Friday, April 03, 2009

Long Live the Opt Out!

Yesterday, Conservative MEPs actually did something useful. They walked out of talks on the British opt out on the Working Time Directive. The collapse of the talks means that the British opt out remains in force. Conservative Home has the report.

Shane Greer eloquently explains that if he wants to work more than 48 hours a week, no diktat from Europe is going to stop him (as if I would ever make him. Perish the thought). Of course employees deserve to be protected by unscrupulous employers, but this is something for national governments to regulate, not the European Commission. John Major fought hard to win this opt out. Even many Labour MPs acknowledge that Britain should retain it.

If British workers want to work overtime, it is a matter for them. As Shane says...
I’ve never actually understood the reasoning behind the directive. Why should someone be restricted from working the hours they want to, or indeed need to? Looking at my own work for example the fact is that if I were restricted to working 48 hours a week the job simply wouldn’t get done. Does that annoy me? No. I enjoy my job. Who are they to say I have restrict the time I spend doing something I love? And even if I were forced by circumstance to work more than 48 hours, who are they to say I have to take a cut in the pay I need?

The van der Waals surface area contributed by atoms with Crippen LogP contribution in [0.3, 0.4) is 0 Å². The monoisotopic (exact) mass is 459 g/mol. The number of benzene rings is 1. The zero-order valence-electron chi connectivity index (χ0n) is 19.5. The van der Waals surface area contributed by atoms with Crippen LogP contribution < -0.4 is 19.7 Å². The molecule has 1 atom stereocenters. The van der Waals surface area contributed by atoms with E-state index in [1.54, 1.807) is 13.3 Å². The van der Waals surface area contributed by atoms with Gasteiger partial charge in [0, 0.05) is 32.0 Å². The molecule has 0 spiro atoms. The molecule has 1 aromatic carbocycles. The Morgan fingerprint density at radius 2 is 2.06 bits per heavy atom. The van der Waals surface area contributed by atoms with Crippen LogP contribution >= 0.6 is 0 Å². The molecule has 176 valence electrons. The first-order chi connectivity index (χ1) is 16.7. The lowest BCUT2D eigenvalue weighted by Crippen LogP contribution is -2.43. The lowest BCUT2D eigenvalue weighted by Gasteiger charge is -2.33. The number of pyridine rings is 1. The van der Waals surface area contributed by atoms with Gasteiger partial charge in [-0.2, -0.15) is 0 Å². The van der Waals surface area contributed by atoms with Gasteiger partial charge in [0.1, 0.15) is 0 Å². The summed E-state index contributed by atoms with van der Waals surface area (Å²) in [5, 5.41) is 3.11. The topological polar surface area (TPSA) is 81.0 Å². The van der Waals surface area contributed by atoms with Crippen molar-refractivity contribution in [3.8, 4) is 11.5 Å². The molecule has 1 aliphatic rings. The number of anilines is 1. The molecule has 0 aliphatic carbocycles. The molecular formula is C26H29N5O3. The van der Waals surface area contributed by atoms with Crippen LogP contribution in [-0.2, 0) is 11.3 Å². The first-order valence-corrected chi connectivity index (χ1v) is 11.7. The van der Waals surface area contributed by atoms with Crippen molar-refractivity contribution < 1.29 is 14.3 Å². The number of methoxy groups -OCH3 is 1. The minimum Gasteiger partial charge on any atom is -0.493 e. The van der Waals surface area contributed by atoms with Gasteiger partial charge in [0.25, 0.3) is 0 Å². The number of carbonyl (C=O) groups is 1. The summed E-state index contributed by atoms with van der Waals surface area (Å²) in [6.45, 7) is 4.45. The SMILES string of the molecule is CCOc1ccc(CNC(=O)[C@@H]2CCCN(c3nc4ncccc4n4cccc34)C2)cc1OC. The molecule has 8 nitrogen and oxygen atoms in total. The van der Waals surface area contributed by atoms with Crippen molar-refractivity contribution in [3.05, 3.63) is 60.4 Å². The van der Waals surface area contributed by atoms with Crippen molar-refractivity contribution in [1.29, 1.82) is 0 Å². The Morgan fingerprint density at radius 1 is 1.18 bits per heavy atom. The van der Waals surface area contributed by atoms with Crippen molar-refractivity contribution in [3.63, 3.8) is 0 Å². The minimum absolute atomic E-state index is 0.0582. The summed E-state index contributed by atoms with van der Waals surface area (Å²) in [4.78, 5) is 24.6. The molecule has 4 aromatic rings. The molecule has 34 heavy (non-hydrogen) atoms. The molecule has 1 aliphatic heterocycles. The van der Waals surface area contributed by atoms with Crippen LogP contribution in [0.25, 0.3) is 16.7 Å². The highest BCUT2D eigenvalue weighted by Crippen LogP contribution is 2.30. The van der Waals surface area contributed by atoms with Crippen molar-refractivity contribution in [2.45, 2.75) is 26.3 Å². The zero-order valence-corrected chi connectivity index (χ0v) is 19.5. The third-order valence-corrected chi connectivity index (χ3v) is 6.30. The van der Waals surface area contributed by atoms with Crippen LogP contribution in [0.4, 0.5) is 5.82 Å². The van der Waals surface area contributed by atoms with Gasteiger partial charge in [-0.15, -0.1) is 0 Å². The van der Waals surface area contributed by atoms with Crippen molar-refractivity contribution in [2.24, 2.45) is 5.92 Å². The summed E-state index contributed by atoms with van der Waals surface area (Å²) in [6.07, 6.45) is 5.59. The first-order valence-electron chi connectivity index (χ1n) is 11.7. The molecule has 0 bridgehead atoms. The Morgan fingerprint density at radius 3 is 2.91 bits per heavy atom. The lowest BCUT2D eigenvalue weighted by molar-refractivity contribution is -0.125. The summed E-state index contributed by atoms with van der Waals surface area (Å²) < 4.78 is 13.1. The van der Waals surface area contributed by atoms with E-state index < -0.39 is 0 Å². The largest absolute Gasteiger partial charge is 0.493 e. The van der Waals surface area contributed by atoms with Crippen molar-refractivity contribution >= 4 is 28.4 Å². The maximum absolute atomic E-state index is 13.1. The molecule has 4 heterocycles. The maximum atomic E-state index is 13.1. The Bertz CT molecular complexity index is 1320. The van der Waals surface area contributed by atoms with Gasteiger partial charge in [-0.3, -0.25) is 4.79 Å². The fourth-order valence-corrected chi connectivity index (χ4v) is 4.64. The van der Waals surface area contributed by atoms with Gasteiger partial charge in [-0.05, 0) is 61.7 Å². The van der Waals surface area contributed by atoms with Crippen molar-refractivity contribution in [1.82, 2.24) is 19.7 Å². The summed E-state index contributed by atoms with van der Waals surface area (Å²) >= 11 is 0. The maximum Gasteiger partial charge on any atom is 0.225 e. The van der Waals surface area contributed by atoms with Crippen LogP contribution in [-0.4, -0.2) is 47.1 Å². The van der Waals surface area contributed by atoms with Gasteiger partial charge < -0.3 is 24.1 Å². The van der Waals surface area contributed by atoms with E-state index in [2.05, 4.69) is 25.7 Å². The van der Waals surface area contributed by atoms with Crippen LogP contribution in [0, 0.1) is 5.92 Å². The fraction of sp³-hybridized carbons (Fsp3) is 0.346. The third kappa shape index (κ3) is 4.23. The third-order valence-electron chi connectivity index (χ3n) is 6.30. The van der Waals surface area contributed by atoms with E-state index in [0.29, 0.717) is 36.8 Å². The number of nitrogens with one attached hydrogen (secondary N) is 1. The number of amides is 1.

Long live the opt-out.


Damon From Birmingham said...

In a time of recession like this the EU should be ENCOURAGING people to work longer not shorter hours to get the economy back on track. Tying businesses and employees hands like this will only make the recession last longer.

The Boiling Frog said...

Of course the irony of the EU politicians working until past 4am to try to reach a deal to limit the working hours of ordinary people will be lost on them

Thatsnews said...

Good on them!

I regularly work 60 to 70 hours a week. It's the nature of my job. I don't have to, I want to.

Batteredstrat said...

The point was simply to create more jobs, less economically. Take away flexibility all across the EU, and nobody can compete, therefore equality exists.

If during busy periods, every employee is working overtime (and filling their boots), then the EU sees that as the chance to force an extra employee into the system. Therefore less overtime, less flexibility, more paperwork, more central control, more employment taxes.

Will said...

Like everyone here, I support the opt-out.

I don't understand the case against the opt out. Could someone enlighten me?

Conand said...

That's not what Shane Greer says privately. Here's a quote,

'As an employer Dale is a disgrace. If he was operating a sweatshop in Shenyang with these working conditions he'd be dragged out into the street by the police and shot.'

only kidding. Heehee

Dick the Prick said...